Is there a history of eye disease in your family? Two diseases of the eye can be inherited – and both can potentially cause blindness if left untreated.
1. Open-angle glaucoma is the most common form of glaucoma and is caused when the drainage canals of the eye become clogged over time. This results in increased eye pressure. Early detection is the best way to prevent vision damage caused by glaucoma. Treating glaucoma before it progresses too far can prevent serious vision loss.
If you are at risk, it’s recommended you have your eyes tested:
- Every 2 to 4 years if you are under 40
- Every 1 to 3 years if you are between 40 and 55
- Every 1 to 2 years between 55 and 65
- Every 6 to 12 months if you are over 65
2. Age-related macular degeneration (AMD) is a disease that causes damage to the retina – the part of the eye that focuses images and sends that information to the brain via nerve signals. Left untreated, AMD can cause permanent loss of central vision, which is required for many activities of daily life including driving and reading.
Fortunately there are many effective treatments for AMD that can help prevent vision loss. But unfortunately AMD has no early warning signs – so regular testing is key to ensure early detection.
Experts recommend a baseline ophthalmologic evaluation at age 40. The results of that screening will allow your ophthalmologist to recommend how frequently you should have follow-up screenings.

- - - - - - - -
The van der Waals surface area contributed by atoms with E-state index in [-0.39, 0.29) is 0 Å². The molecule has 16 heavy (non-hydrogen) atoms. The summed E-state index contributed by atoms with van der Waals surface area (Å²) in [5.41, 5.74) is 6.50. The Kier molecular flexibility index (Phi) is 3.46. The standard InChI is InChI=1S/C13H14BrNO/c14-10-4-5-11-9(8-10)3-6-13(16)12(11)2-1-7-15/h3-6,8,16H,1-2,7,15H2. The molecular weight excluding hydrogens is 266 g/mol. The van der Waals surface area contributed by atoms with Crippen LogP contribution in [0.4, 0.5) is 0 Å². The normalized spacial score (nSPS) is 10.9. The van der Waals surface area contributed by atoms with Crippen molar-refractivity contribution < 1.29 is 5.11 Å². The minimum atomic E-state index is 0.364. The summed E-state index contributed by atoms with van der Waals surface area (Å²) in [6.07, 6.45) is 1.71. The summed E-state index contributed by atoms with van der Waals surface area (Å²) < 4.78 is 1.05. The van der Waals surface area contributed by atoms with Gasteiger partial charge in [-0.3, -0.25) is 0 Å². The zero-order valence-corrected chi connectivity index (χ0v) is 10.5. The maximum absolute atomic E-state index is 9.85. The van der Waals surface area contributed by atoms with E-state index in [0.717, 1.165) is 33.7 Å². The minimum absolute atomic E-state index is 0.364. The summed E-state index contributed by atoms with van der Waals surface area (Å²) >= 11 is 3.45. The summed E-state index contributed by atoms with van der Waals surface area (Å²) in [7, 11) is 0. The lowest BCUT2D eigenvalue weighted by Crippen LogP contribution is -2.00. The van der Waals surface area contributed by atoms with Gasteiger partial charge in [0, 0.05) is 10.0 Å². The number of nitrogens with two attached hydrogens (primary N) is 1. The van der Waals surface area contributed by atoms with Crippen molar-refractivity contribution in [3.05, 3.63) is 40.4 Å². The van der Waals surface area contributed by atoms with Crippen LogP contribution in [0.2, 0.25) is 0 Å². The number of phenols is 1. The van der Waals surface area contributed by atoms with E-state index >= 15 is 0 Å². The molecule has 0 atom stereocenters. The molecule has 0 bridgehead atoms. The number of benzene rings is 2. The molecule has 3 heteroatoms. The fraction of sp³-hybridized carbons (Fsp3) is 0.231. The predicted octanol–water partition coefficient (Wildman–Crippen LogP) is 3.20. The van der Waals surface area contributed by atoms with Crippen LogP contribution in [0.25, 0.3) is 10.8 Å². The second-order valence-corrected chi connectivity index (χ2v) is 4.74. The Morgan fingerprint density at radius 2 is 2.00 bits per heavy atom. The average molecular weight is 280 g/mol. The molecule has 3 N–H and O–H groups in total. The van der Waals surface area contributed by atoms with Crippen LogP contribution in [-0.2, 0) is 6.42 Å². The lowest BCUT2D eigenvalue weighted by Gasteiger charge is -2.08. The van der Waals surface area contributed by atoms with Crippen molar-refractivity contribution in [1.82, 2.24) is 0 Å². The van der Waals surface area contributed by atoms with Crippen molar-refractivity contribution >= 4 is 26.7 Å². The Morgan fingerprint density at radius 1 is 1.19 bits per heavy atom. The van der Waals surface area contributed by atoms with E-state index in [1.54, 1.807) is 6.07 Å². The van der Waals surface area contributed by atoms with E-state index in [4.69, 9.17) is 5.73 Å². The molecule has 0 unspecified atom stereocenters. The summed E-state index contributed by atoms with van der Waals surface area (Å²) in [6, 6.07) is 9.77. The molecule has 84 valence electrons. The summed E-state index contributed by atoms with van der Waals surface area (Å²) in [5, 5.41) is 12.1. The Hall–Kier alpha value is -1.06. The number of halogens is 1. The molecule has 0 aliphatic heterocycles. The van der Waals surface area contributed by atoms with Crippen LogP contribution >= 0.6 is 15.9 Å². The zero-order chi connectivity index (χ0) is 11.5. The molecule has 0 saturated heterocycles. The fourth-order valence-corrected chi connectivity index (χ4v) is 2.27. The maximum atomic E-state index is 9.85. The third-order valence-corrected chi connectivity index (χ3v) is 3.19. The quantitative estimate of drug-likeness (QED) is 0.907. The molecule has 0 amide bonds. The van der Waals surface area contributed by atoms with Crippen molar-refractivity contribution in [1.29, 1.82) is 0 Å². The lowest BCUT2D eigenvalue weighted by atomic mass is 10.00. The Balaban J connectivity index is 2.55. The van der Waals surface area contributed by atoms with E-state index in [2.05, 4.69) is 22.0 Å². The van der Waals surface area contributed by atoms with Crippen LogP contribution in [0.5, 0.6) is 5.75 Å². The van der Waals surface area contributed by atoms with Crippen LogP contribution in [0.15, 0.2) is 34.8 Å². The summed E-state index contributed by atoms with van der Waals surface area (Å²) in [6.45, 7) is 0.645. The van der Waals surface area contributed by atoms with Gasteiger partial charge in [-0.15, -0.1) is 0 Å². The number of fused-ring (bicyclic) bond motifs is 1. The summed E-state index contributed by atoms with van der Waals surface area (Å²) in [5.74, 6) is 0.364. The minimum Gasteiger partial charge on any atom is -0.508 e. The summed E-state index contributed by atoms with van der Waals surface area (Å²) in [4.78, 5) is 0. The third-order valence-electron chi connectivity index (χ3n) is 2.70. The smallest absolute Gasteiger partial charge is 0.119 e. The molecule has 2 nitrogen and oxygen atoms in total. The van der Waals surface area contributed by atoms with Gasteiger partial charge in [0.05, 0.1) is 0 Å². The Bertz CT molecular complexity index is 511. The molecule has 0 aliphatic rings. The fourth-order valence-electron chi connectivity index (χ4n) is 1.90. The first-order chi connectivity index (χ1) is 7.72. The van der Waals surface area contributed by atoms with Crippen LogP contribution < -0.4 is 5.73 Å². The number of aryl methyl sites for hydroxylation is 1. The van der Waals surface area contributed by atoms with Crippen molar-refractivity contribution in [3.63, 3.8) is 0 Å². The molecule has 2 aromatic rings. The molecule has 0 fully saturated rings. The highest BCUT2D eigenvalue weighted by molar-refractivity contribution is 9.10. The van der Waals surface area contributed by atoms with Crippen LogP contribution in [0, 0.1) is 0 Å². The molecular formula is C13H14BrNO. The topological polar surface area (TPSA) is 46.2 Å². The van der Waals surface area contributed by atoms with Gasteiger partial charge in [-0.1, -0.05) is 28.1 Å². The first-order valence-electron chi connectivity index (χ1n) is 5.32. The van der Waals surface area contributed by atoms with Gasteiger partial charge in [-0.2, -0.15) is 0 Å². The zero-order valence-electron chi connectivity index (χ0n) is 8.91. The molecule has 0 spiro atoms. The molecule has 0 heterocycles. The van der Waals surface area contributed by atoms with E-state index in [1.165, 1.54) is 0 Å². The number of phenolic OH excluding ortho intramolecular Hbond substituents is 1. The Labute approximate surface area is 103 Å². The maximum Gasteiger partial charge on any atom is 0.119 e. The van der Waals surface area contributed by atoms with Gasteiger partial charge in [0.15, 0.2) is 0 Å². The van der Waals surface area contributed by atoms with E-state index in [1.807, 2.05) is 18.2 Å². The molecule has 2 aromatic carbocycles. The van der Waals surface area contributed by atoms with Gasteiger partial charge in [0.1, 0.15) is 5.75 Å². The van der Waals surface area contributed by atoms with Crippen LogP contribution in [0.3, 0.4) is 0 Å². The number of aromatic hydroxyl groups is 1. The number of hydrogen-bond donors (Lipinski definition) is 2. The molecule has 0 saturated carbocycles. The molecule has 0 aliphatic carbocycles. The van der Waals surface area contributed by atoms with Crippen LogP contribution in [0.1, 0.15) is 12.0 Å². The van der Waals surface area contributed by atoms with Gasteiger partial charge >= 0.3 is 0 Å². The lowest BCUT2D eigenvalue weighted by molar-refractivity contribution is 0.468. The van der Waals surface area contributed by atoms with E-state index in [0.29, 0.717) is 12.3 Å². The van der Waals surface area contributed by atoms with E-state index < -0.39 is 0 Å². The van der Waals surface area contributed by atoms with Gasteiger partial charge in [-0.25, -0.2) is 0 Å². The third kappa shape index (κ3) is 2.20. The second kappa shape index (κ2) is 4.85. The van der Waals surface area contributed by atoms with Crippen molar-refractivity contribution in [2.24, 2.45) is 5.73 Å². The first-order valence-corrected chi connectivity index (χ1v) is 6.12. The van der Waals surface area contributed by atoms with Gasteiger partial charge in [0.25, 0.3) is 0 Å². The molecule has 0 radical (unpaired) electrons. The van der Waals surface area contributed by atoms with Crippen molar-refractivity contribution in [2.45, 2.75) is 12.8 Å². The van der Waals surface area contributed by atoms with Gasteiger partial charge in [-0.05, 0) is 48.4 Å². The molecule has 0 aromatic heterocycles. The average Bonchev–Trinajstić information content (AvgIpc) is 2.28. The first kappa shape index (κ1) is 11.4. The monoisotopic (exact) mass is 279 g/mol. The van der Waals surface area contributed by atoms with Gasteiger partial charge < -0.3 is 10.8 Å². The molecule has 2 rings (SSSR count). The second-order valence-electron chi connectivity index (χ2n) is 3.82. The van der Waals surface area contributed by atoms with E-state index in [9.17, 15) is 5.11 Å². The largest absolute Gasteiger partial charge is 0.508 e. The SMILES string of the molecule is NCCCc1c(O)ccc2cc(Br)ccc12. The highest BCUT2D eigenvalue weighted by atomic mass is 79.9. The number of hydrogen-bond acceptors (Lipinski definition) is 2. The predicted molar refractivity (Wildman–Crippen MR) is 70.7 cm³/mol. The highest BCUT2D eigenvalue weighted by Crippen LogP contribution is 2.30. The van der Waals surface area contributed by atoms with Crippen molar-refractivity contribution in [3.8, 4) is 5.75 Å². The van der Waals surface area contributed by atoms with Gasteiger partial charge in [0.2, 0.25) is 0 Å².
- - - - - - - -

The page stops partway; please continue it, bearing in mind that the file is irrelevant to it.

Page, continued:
3. Changes in your general health
The many different systems of our bodies are interconnected. So believe it or not, an eye exam can often reveal larger health problems, such as diabetes. Diabetes is a serious illness that can cause damage to tissues throughout the body. However, it often has no symptoms, or the symptoms can be so subtle that they are overlooked. An eye exam can reveal damage to the blood vessels in your retina that indicate high blood sugar (the hallmark feature of diabetes). Diabetes can be controlled very effectively with diet, exercise and medication. But left unchecked, it can cause blindness and other serious health consequences.
An eye exam can also help with the early detection of other illnesses such as high blood pressure, multiple sclerosis, stroke and eye tumours.
Cataracts cause clouding of the lens of the eye. We rely on the lens to focus light and images onto the retina, which in turn sends the image to the brain for recognition. If the lens is cloudy, the image that the brain receives will be blurred.
Most cataracts are caused by age. As we age, the protein in the lens that is normally well dispersed may clump together and become a cataract. This can happen as early as age 40. If caught early, symptoms can be improved through new eyeglasses, using brighter lighting and wearing anti-glare sunglasses. However, when cataracts progress and begin to affect daily activities such as driving, surgery is the only effective option.
Cataract surgery is a common procedure that lasts about an hour and is almost painless.
Clearly, if you have regular visits to your optometrist, you’re not going to be in the dark or concerned about the “what if” factor. You’ll have peace of mind knowing exactly where you stand with regards to the past, present, and to some extent, the future of your overall eye health.